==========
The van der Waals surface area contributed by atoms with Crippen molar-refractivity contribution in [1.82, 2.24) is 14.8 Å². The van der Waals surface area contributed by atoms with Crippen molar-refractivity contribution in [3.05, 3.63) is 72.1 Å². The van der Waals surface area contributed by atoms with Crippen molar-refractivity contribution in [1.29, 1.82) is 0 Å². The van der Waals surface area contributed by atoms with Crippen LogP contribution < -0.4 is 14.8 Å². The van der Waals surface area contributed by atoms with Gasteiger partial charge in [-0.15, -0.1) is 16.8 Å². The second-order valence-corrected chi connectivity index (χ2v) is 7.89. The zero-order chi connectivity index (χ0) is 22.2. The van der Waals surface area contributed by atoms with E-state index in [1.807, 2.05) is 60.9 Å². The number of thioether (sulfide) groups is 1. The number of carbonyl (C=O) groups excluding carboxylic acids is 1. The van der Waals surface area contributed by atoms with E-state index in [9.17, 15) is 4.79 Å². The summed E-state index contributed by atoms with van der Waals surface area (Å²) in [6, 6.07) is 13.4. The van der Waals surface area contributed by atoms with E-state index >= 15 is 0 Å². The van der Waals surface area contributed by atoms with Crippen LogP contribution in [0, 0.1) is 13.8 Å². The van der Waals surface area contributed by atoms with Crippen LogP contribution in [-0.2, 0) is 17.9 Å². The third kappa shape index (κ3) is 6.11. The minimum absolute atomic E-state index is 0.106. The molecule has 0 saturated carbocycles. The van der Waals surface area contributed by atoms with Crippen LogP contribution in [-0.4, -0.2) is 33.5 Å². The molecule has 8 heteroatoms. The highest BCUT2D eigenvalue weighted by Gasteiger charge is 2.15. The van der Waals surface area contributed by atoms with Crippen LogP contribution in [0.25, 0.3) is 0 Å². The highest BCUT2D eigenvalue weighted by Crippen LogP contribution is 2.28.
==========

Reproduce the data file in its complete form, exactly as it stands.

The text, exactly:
The van der Waals surface area contributed by atoms with Crippen molar-refractivity contribution in [1.82, 2.24) is 14.8 Å². The van der Waals surface area contributed by atoms with Crippen molar-refractivity contribution in [3.05, 3.63) is 72.1 Å². The van der Waals surface area contributed by atoms with Crippen molar-refractivity contribution in [1.29, 1.82) is 0 Å². The van der Waals surface area contributed by atoms with Crippen LogP contribution < -0.4 is 14.8 Å². The van der Waals surface area contributed by atoms with Gasteiger partial charge in [-0.15, -0.1) is 16.8 Å². The second-order valence-corrected chi connectivity index (χ2v) is 7.89. The zero-order chi connectivity index (χ0) is 22.2. The van der Waals surface area contributed by atoms with E-state index in [1.807, 2.05) is 60.9 Å². The number of thioether (sulfide) groups is 1. The number of carbonyl (C=O) groups excluding carboxylic acids is 1. The van der Waals surface area contributed by atoms with E-state index in [9.17, 15) is 4.79 Å². The summed E-state index contributed by atoms with van der Waals surface area (Å²) in [6, 6.07) is 13.4. The van der Waals surface area contributed by atoms with E-state index >= 15 is 0 Å². The van der Waals surface area contributed by atoms with Crippen LogP contribution in [0, 0.1) is 13.8 Å². The van der Waals surface area contributed by atoms with Crippen LogP contribution in [-0.2, 0) is 17.9 Å². The third kappa shape index (κ3) is 6.11. The minimum absolute atomic E-state index is 0.106. The molecule has 0 saturated carbocycles. The van der Waals surface area contributed by atoms with Crippen LogP contribution in [-0.4, -0.2) is 33.5 Å². The molecule has 8 heteroatoms. The highest BCUT2D eigenvalue weighted by Gasteiger charge is 2.15. The van der Waals surface area contributed by atoms with Crippen LogP contribution in [0.25, 0.3) is 0 Å². The highest BCUT2D eigenvalue weighted by Crippen LogP contribution is 2.28.